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Product Abstract

History of First U.S. Compressed-Air Energy Storage (CAES) Plant (110 MW 26h): Volume 2: Construction

Product ID:TR-101751-V2
Date Published:07-May-1994
File size:11.06 MB
Sector Name:Generation
Document Type:Technical Report
FileType:Adobe PDF (.pdf)
Price:No Charge

This Product is publicly available.

Abstract
This report, Volume 2 in a series, documents the construction of the first U.S. compressed-air energy storage (CAES) plant from August 1988 to May 1991. By providing valuable information on construction and cost schedules for Alabama Electric Cooperative's (AEC) plant, this report will help utilities evaluate and build CAES plants.

Background

EPRI has studied CAES, a potentially viable storage alternative, since 1975. CAES plants use both electric energy and fuel. For each kWh of electrical output, approximately 0.80 kWh compressor input plus 4570 Btu (HHV) fuel input are required. Previous experience with CAES was one 290-MW-4h German plant in service since 1978. AEC's plant improves fuel consumption by about 25%, with a first-of-a-kind recuperator. AEC selected a joint venture bidder and construction proceeded on a turnkey-contract basis. EPRI provided the following: the recuperator and specialized plant-performance instrumentation and analysis; technical and engineering support to review design and construction efforts; and an engineer of record to document project progress.

Objective

o To document the engineering record of the first U.S. CAES plant from the beginning of plant construction to acceptance by the host- utility for commercial dispatch.

o To summarize general conclusions and lessons learned about the overall plant, cavern, and turbomachinery.

Approach

EPRI's site-and-field engineer documented the AEC CAES plant's construction history in an engineering diary. Additional data from a number of sources supplemented the diary. These sources included information from engineering review meetings, from plant specifications, and site visits by key EPRI and technical-support engineers. Also adding to the data were engineering audits and extensive photography of the plant during construction. The report documented lessons for both successful activities and those needing technical solutions.

Results

ACE's construction was completed in approximately 40 months. This was two months longer than scheduled and mainly due to completion delays in the electrical/control system. Cavern construction, from initial drilling to complete solution mining proceeded smoothly in about 25 months. The recuperator was installed in April 1990. Air was first injected into the cavern in April 1991. On March 31, 1991, the generator was first synchronized and the plant was accepted for commercial dispatch on May 31, 1991. Among the lessons learned from the project are the following: a turnkey-type contract, such as AEC's contract, is cost-effective; prefabricated buildings should result in cost reduction; and extensive design evaluation should focus on the impact of emergency startup/shutdown transients on recuperator, turbomachinery, and motive-air systems. Also of interest are these observations: the recuperator and motive air systems should have full-cavern pressure to avoid using large pressure relief systems; and separate controls for compression and generation shutdowns enable repairs to one system without affecting the other.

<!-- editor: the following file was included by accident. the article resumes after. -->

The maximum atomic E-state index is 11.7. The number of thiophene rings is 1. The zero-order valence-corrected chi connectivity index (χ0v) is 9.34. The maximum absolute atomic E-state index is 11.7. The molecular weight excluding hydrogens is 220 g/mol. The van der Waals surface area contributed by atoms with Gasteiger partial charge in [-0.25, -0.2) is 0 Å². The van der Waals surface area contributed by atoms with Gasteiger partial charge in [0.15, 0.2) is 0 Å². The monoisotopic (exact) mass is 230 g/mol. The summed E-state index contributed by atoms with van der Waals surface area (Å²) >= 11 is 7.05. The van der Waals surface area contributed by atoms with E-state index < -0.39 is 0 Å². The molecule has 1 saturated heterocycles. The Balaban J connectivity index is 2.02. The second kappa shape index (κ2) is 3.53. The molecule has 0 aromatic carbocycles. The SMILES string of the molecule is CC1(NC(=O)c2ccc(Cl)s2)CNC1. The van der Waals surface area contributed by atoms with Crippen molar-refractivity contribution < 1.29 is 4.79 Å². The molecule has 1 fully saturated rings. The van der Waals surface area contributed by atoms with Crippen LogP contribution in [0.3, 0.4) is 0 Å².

EPRI Perspective

This first U.S. CAES plant uses a cavern (solution-mined in a salt formation) for air storage. Appropriate geology (porous- media, hardrock or salt) is available in 85% of the United States. Future plants also can take advantage of improved technology through more modern cycles, such as those involving humidified air (CASH-ES). Engineers based the turbomachinery in the AEC plant on combustion-turbine technology with turbine-inlet temperatures of 1600 degrees Fahrenheit or less. As a result of EPRI-directed work with Westinghouse and Dresser-Rand, future plants can take advantage of more modern expanders with inlet temperatures up to 2350 degrees Fahrenheit compared to the AEC plant, engineers estimate this higher inlet-temperature turbine technology can lower CAES plant costs by 20%. By outlining a method to reduce CAES-plant costs with standard components, EPRI has made further information on construction and engineering available. For more information, see EPRI report TR-103209, "Standardized CAES Plant: Design and Construction."

Program
Program 79  Combined Cycle Turbomachinery
Keywords
  • Compressed Air Energy Storage
  • Compressed Air Energy Storage Power Plants
  • Energy Storage
  • Storage
Report
TR-101751-V2
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